Hypoestes aristata
(Vahl) Sol. ex Roem. & Schult.

Family name : Acanthaceae
Common names : ribbon bush (Eng.); seeroogblommetjie (Afr.); uhladlwana olukhulu, uhlonyane, uhlalwane (Zulu)

Hypoestes aristata inflorescences

The ribbon bush with its attractive pink flowers is an excellent garden subject.

Hypoestes aristata inflorescencesDescription
Hypoestes aristata is a fast-growing shrub that grows up to 1.5 m high. It produces soft, hairy, dark green oval leaves and has attractive pink flowers borne in spike-like inflorescences. It flowers from May right through winter till early spring.

Distribution and habitat
It is usually found in dry thicket, forest and damp places from the Eastern Cape in the south to tropical Africa in the north.

Derivation of name and historical aspects
The word hypo in Greek means “under” and estia means “a house”- referring to the way the bracts cover the calyx.

Ecology
Bees, flies and other small insects visit the flowers in search of nectar or pollen, thus becoming a food source for insectivorous birds, like Puffback (Dryoscopus cubla), Southern Boubou (Laniarius ferrugineus), barbets, robins and thrushes.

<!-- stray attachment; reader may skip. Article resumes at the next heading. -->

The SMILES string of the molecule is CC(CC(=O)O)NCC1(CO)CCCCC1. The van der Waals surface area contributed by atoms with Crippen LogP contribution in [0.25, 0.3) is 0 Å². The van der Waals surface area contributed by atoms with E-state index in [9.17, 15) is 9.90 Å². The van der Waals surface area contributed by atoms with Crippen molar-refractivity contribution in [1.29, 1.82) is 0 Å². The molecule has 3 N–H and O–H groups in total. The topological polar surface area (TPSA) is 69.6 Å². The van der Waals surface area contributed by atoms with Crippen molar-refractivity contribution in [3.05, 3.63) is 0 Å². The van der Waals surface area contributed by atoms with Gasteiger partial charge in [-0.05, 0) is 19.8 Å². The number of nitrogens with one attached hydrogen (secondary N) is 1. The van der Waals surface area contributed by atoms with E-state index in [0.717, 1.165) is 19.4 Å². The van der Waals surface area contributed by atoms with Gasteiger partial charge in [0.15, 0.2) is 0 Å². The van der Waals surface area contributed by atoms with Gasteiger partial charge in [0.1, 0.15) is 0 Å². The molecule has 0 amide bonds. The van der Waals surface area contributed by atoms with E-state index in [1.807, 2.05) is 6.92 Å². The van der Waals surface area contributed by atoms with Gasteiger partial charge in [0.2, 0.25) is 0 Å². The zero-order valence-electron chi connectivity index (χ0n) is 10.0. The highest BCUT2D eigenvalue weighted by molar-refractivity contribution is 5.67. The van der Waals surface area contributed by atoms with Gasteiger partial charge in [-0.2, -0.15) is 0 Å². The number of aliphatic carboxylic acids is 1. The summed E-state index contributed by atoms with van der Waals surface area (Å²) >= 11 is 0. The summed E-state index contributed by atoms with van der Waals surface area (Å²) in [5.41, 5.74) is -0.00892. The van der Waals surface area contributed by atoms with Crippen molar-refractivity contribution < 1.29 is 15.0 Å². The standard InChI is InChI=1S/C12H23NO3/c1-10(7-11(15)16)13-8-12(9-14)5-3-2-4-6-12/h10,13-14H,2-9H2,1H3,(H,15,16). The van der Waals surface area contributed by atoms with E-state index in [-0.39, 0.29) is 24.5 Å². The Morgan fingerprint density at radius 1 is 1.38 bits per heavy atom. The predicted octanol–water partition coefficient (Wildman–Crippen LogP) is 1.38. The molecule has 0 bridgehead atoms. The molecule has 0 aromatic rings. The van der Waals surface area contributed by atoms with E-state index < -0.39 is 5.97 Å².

Uses and cultural aspects
Ribbon bush is eaten as spinach in some areas, while traditionally crushed leaves are used as a poultice for sore eyes. It also makes a good cut flower because it lasts well in water.

Hypoestes aristata bush

Growing Hypoestes aristata

The ribbon bush can be propagated from both seeds and cuttings. When seeds are sown in August they will germinate in three weeks. It also tends to seed itself in the garden. You can collect a handful of seeds and sow them in containers or plastic bags until they are large enough to be planted directly in the garden. Ribbon bush should be watered well in summer but less in winter and it needs to be pruned back after flowering. It requires very little attention because it grows easily in the garden.

References and further reading

  • Cavendish, M.. Encyclopedia of gardening, vol. 3.
  • Eliovson, S. 1955. South African wild flowers for the garden. Cape Town.
  • Joffe, P. 2001. Creative gardening with indigenous plants. Briza, Pretoria.
  • Kruger, T.J.1973. Trees, shrubs and climbers, Bethal.
  • Pooley, E.2006. Forest plants in the forest and in the garden, Durban
 

 

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Lowveld National Botanical Garden
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This page forms part of the South African National Biodiversity Institute's plant information website www.plantzafrica.com.


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